|Title||Beyond intensification: landscapes and livelihoods in Mali’s Guinea Savannah|
|Author(s)||Ollenburger, Mary H.|
|Source||Wageningen University. Promotor(en): K.E. Giller, co-promotor(en): K.K.E. Descheemaeker; T.A. Crane. - Wageningen : Wageningen University - ISBN 9789463439121 - 130|
Plant Production Systems
|Publication type||Dissertation, internally prepared|
For more than a decade, sub-Saharan Africa has been the focus of calls for a new Green Revolution. Like its predecessor, the African Green Revolution aims to increase the productivity of smallholder farmers, improving their own food security and income as well as that of the continent as a whole. This is to be done with minimum environmental damage, through “sustainable intensification.” While sustainable intensification has shown potential in places where high population density precludes cropland expansion, evidence of its effectiveness in land-abundant, labor-limited areas is limited. One such land-abundant, labor-limited area is the Guinea Savannah region of West Africa, which the World Bank called a “Sleeping Giant” where agricultural development could drive economic growth both locally and at the national level. Within the Guinea Savannah region, we use southern Mali’s Bougouni district as a case study to explore potential futures for smallholder agriculture in the area.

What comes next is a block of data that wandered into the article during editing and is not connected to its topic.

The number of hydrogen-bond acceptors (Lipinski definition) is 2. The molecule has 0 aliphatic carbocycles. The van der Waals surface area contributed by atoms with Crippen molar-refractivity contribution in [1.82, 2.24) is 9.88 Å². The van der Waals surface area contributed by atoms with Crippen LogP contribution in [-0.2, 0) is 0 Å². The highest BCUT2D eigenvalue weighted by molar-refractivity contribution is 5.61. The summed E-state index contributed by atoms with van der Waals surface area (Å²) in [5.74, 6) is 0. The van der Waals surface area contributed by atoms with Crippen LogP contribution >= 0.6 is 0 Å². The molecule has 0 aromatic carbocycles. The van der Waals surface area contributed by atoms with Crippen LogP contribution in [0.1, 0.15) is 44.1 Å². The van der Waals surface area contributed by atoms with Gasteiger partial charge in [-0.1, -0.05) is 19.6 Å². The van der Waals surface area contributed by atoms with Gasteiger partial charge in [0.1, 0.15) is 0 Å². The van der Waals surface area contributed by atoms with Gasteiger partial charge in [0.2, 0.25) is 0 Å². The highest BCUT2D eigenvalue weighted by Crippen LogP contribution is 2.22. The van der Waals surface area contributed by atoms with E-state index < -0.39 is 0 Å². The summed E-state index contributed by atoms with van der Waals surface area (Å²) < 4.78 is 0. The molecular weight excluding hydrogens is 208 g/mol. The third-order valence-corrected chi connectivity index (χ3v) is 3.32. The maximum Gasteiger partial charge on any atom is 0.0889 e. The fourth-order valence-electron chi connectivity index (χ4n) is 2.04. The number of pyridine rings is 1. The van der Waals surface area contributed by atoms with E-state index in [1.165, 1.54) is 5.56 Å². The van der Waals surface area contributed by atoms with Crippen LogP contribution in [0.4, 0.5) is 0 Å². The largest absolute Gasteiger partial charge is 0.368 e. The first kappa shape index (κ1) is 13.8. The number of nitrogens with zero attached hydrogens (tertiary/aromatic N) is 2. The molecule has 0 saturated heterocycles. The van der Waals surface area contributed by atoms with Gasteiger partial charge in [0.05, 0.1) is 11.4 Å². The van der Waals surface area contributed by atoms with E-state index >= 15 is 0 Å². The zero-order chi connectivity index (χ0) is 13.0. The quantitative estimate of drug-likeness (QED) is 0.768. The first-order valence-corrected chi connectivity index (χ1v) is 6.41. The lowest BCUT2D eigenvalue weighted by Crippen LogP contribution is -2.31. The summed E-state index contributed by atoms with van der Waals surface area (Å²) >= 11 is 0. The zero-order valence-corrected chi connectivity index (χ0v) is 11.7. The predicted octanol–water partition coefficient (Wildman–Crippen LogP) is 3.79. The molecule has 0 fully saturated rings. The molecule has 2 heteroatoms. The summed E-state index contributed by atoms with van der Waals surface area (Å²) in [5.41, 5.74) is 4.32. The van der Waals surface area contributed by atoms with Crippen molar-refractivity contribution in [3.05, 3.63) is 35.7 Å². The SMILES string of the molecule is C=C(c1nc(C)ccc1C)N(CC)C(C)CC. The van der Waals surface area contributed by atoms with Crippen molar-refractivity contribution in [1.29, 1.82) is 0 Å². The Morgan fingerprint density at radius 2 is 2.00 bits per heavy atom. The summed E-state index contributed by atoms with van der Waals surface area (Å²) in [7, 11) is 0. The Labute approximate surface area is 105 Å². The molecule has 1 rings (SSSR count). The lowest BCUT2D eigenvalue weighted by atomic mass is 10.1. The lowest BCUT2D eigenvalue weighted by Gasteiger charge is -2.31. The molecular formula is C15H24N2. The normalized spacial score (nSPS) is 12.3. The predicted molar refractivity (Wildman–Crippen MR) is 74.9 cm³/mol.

We explored the history of the area’s agriculture using a panel data set for three villages, as well as remote sensing analysis and census data. Over the period of the panel data (1994-2012), agricultural change was minor. Cultivated area per household was highly correlated with household size and the number of draft animals a household owned. This relationship remained constant over the full period, suggesting little change in labor productivity. Yields of major crops remained stagnant, even as fertilizer input increased. Cropland expansion occurred in parallel with population growth, but up to the present, over half the arable land in the study villages was not cultivated.
Because uncultivated rangeland made up such a large percentage of the land, we characterized the productivity, management and use of these rangelands (Chapter 3). In two villages, we assessed biomass quantity and species composition at 2-month intervals, tracked a sample of village herds, and used remote sensing combined with regression analysis to map the productivity of herbaceous biomass in a woody savannah landscape. We found that rangelands produced a seasonal peak of 2-2.5 t/ha of herbaceous biomass, from a diverse mix of annual and perennial species, notably Andropogon gayanus and A. pseudapricus. Herds covered distances of 10-18 km each day, with distance and location variable based on the season. During most of the year, the forage supply far exceeded the demands of grazing herds, but in the late dry season forage becomes scarce and herders supplement grazing with cut tree fodders, or send herds on transhumance to the south. While rangelands are exploited for a variety of uses, local management has thus far maintained high levels of productivity and biodiversity.